6. But don’t worry if they still need help with dressing and going to the loo
“I’ve had lots of parents contacting me recently with exactly these concerns and it’s sad that parents feel so much pressure for their child to be ready to be so independent at often a very young age,” says Joanne Jewell. “We can give them opportunities to learn and teach them these skills but all children learn at a different age and in different ways so please don’t be worried if your child is at a different stage to others. Teachers and Assistants are well aware that children are all different and additional pressure placed on a child can make the situation more difficult and cause unnecessary anxiety in them. Talk to the school, reassure your child that they will be ok, someone will help them and to ask if they need it. Often children are a lot more independent when they are around other children all doing the same thing - they learn a lot at this age from copying their peers so you may be surprised at what they can do once at school.”
7. Plan a playdate
“If you already know some other children who will be in your child’s class, why not organise a play date or outing together before school starts?” says Darren Gale. “As well as helping the youngsters to develop their social skills, it’s helpful for you to be able to chat about your own feelings and anxieties with their parents, who may be feeling the same.”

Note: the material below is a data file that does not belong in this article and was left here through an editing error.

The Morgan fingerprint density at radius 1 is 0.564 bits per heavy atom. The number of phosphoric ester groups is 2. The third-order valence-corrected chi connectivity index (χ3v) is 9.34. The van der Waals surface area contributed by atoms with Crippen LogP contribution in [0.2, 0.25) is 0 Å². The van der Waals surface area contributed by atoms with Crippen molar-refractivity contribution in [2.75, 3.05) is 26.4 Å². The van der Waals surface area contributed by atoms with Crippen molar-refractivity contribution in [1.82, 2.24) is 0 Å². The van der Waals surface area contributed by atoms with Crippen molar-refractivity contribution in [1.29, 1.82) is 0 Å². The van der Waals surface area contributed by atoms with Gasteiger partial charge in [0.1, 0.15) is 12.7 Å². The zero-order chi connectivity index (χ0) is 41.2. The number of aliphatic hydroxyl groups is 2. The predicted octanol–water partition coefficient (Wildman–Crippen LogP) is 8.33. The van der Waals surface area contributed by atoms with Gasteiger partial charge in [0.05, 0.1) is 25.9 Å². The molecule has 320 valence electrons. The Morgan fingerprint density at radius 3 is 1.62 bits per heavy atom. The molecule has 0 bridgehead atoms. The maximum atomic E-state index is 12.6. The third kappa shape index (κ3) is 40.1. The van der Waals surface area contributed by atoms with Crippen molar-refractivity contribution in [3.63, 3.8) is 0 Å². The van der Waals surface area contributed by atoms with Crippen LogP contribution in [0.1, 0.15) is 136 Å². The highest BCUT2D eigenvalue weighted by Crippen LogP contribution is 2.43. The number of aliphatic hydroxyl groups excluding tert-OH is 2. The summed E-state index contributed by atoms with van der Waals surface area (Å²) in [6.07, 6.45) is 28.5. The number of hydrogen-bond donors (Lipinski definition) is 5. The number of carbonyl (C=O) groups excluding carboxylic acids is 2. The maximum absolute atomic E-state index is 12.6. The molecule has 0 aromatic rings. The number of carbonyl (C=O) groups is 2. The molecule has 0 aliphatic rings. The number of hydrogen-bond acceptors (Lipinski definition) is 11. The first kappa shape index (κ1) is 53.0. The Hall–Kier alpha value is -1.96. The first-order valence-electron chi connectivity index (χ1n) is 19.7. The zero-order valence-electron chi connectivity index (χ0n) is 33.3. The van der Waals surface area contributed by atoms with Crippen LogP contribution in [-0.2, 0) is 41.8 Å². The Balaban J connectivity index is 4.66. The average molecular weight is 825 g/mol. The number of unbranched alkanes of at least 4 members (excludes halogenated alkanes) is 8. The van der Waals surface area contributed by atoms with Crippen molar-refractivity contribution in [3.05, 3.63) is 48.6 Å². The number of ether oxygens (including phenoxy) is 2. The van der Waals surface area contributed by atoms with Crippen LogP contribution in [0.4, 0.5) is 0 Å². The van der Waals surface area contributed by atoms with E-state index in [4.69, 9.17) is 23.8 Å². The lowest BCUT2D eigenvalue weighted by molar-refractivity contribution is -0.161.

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8. Start the routine
We all know getting out of the house in the morning with a child in tow can be a challenge, especially if you need to be somewhere for a specific time. “As the start of term approaches, try to get into the school routine, so your child gets used to getting up, going to bed, and having meals and snacks at the times they will on school days,” says Darren Gale. “Practise the morning routine, including getting dressed and eating breakfast in time to leave. It’s also a good idea to practise the school run so that you’re both prepared for the journey. Bath time and stories will help children to wind down before bedtime, and nutritious meals and plenty of sleep will help them to concentrate and learn more easily during their time at school. Also work with your child and produce a visual timetable. Again, this gives them an element of control and they can see what will happen on what days. This will also support them with their independence. “
Remember: you know your child best, so if there’s anything you think might help your child feel more settled, suggest it to the class teacher during the first few weeks.